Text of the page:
It’s okay to be afraid. It’s okay to be spooked by the chainsaws and ghosts that roam in the haunted houses this season. Just don’t let everyday fears prevent you from living your best life.

You can conquer your fears.

I believe in you.

Love Always,

Elizabeth

Week-long Vacations on a Budget

Weekend get-aways are awesome, but do you know what’s even better? A week long vacation! Yesterday I shared some tips and tricks for a weekend vacation, but today I want to talk about longer vacations and how to save money while having an amazing experience.

I am going to be pulling experiences from my Maine 2016 and 2018 vacations to the Rockport/Camden area. If you ever have the opportunity to to visit that area, I strongly suggest it.

  • Both times we rented a cabin from Megunticook campground. The campground is right along the water, so we spent breakfast along the sea and watched the sunset over the water. The cabins have electricity, so when we went at the end of the season in 2016 (saved money because it wasn’t busy season), we brought our own electric space heater which was a life saver. I will post the campsite’s website below.
  • Just like a weekend away, we plan ahead for our meals. When we know what we will be having for each meal, we will save money from bringing food from home and not eating out every night. We plan our meals according to what will last the longest and what will need to defrost. For example, if we pack frozen veggies and regular produce, we will eat the regular produce before eating the frozen foods because they will thaw on their own in our cooler. Another lifesaver for us was bringing our electric burner on our 2018 trip to Maine. This allowed us to boil water and cook without constantly having to make a fire.
  • While we are talking about food, you will probably get hungry during your drive if you are traveling far from home. For our 2018 trip I packed a reusable chopping bag with snacks such as almonds, fruit, granola bars, mints, and water. When we got hungry, we would just grab a snack from the bag at my feet instead of stopping at a rest stop and eating junk food or having to go through all of our packed food for a treat.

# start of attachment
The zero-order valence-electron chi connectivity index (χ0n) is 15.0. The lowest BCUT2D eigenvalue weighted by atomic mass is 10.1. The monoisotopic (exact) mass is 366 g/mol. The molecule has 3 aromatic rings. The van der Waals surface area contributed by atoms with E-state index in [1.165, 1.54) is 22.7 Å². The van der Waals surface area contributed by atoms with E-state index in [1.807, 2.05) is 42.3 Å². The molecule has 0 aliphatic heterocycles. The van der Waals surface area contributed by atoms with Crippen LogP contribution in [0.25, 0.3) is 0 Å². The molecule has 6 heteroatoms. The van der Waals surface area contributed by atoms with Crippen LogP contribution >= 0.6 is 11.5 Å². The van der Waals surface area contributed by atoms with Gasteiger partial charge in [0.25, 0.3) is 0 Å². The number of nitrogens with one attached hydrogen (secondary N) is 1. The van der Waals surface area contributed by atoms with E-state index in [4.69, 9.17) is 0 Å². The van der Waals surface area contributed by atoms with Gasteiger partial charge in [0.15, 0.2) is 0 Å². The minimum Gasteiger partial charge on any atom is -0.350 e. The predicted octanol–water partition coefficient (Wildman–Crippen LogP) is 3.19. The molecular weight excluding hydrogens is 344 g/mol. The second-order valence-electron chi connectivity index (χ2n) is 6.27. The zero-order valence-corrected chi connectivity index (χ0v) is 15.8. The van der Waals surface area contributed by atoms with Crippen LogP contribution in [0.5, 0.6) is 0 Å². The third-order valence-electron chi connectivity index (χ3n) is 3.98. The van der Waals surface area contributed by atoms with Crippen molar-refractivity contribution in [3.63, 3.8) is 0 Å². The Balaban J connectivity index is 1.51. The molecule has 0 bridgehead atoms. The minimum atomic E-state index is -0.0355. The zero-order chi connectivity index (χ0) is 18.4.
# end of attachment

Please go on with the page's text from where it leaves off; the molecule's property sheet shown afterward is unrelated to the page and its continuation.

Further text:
• If you are traveling on a road that has tolls, be sure to bring a little sandwich bag or mason jar full of quarters. Even if you don’t think you will have to pay tolls, bring quarters. You never want to find yourself at a toll or paying for parking without any small bills or cash on hand. Oh, and don’t forget to notify your bank that you will be out of town! There is nothing worse than getting your cards or bank account frozen while on vacation.
  • Do some research about local events/museums/scenery… in the area that you will be traveling to. My husband and I love museums, so on our 2016 trip we visited a lighthouse museum and on our 2018 trip we visited several art museums and a transportation museum. Be on the look-out for museums that are linked with other attractions. Some museums’ tickets will grant you access to other museums in the area (like The MET in NYC). Some other great (free/cheap) options are swimming at beaches, finding lighthouses and hiking at state parks. During our 2018 trip we found an adorable beach along the coast and decided to eat our packed lunch there. We also found a ton of cute little shops to browse through. We even found the cutest little bakery with delicious pastries that were affordable and amazing (this trip was pre-vegan). Do your research, but don’t make yourself stick to a plan. Have ideas of what you want to do, but if you find something you like better, do it! Live in the moment.
  • We also plan what meals we will eat out instead of cooking ourselves. Usually we will eat breakfast at a little diner the day we leave our trip. We also picked one lunch and one dinner to eat at a local restaurant. Oh, and one night that we went out just for drinks after dinner! By talking with local people you can find great food for a great price.